Significant Technology Developments

Significant Technology Developments

Greater focus by restaurant companies on security for wide-area data networks and card-payment processing systems, and on revising policies for internal data-system users. This often was in keeping with requirements of the federal SARBANES-OXLEY ACT OF 2002, in general, and year-end deadlines for compliance with the Payment Card Industry Data Security Standards, or PCI DSS, in particular. Another motivation: avoiding potentially customer-alienating and costly data-system breaches, such as experienced on a large scale by chain retailer TJX Cos. and, to a much lesser extent, by the NOT YOUR AVERAGE JOE’S chain of Dartmouth, Mass., in October.

Heightened point-of-sale-system-upgrade activity among chains often spurred by their desire to initiate or improve above-store reporting and analysis, support electronic gift, loyalty and stored-value cards, or comply with PCI DSS.

Acceleration of the movement to centralized or Web-based back-office applications, as chains looked to more easily consolidate enterprise data, give users more access points, simplify software distribution and patching, and stabilize unit-level hardware requirements.

Growth in independent and chain restaurant support of online ordering. Among other news, the three largest U.S. pizza players—PIZZA HUT of Dallas,DOMINO’S of Ann Arbor, Mich., and PAPA JOHN’S of Louisville, Ky.—now accept such orders at all or most of their domestic operations. Domino’s [2] and Papa John’s [3], late in the year, announced widespread support for orders placed using Internet-enabled cellular phones and mobile devices with text messaging capabilities.

Continuation of the trend to deploy or test in-store wireless networking technologies for operator and consumer benefit, including “hot spot” Internet access for guests, and handheld point-of-sale terminals and printers and dining room management tools for restaurant crews. Among other operators, selected franchisees of the DENNY’S family-dining chain based in Spartanburg, S.C., and some stores of the competing Denver-based BAKERS SQUARE chain began multiple- and single-market tests, respectively, of free wireless Internet access for customers.

Increase in the number of restaurant company trials or rollouts of handheld, wireless terminals permitting full-service dining guests to swipe their own payment cards and alleviate concerns about possible card fraud. CARA OPERATIONS LTD. of Mississauga, Ontario, began a systemwide deployment of such technology to its more than 800 full-service restaurants operating under several brands, including SWISS CHALET ROTISSERIE & GRILL and KELSEY’S.

Escalation in foodservice company use of in-store, digital video security systems that are accessible via the Internet or private network and use software to better detect problems. Operators, including CHIPOTLE MEXICAN GRILL INC. of Denver, turned to this technology to monitor stores for best practices in service, as well as to protect margins by reducing theft and limiting liability in cases where employees or customers claimed injury. Fueling the trend were rising operating costs, the greater availability of affordable high-speed Internet or private-network connections, and the falling price of surveillance equipment and related third-party services.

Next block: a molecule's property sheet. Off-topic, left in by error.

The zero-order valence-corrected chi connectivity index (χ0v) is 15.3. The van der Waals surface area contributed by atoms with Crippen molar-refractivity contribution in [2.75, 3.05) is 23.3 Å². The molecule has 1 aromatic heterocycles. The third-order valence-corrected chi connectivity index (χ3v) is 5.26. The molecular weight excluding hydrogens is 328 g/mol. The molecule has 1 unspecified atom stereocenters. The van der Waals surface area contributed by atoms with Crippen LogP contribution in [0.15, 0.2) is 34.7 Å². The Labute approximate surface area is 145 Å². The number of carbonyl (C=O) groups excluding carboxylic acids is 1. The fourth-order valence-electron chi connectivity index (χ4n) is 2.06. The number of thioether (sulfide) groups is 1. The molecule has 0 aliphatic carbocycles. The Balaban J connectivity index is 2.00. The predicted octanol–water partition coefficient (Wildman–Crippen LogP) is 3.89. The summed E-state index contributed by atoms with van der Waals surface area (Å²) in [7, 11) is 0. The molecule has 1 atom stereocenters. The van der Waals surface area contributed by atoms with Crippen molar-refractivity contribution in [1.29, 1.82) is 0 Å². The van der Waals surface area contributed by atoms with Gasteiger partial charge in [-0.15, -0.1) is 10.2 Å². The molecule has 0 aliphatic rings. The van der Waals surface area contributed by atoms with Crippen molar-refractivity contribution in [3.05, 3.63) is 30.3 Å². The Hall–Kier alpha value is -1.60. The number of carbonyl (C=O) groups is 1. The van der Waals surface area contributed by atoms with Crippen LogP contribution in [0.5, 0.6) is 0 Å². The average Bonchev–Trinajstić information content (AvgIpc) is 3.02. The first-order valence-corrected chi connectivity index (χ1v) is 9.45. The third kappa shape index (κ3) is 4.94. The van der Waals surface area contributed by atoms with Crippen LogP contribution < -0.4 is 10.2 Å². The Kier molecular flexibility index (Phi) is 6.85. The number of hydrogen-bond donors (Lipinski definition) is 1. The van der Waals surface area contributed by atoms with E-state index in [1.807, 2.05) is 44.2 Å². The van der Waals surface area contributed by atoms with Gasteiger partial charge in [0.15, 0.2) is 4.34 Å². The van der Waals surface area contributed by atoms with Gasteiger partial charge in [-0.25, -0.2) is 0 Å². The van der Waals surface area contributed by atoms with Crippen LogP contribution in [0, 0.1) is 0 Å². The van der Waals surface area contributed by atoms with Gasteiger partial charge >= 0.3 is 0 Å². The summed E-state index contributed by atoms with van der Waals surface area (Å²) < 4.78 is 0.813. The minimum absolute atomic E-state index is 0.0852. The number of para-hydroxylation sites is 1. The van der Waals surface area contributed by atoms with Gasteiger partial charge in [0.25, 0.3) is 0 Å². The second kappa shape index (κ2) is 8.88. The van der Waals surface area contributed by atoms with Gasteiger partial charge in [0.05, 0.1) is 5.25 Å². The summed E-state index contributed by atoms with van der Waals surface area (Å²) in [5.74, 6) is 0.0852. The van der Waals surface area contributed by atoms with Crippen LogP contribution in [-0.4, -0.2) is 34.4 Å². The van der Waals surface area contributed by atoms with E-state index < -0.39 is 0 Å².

Expansion of the scope of tests of guest self-service kiosks, such as at San Diego-based JACK IN THE BOX, which, as of late fall, fielded one or more kiosks to process customer orders at 30 different locations. On the full-service front, City Pizza in West Palm Beach, Fla., let guests close out tabs at their convenience by installing a self-service kiosk at which checks can be called up and settled using credit cards.

More multiunit operators testing or using remote call centers staffed by specially trained service agents who process the drive-thru orders of multiple restaurants to build sales, reduce customer complaints and free up store personnel for other chores.

Growing momentum of online training as underscored by Oak Brook, Ill.-based MCDONALD’S CORP.’s agreement with the NATIONAL RESTAURANT ASSOCIATION EDUCATIONAL FOUNDATION to provide nearly 14,000 U.S. McDonald’s [4] restaurants with online access to the ServSafe Manager Certification Training course and exam. Online training is advocated by many trainers for its support of interactive content and digital record keeping, as well as its low distribution costs compared to printed materials and the ease with which much of it can be updated.

New or intensified marketing by technology vendors of more energy-efficient components or those made with fewer or no hazardous materials signaled vendors’ plans to be part of the “green” revolution and that they are looking for ways to help operators lower their total cost of technology ownership.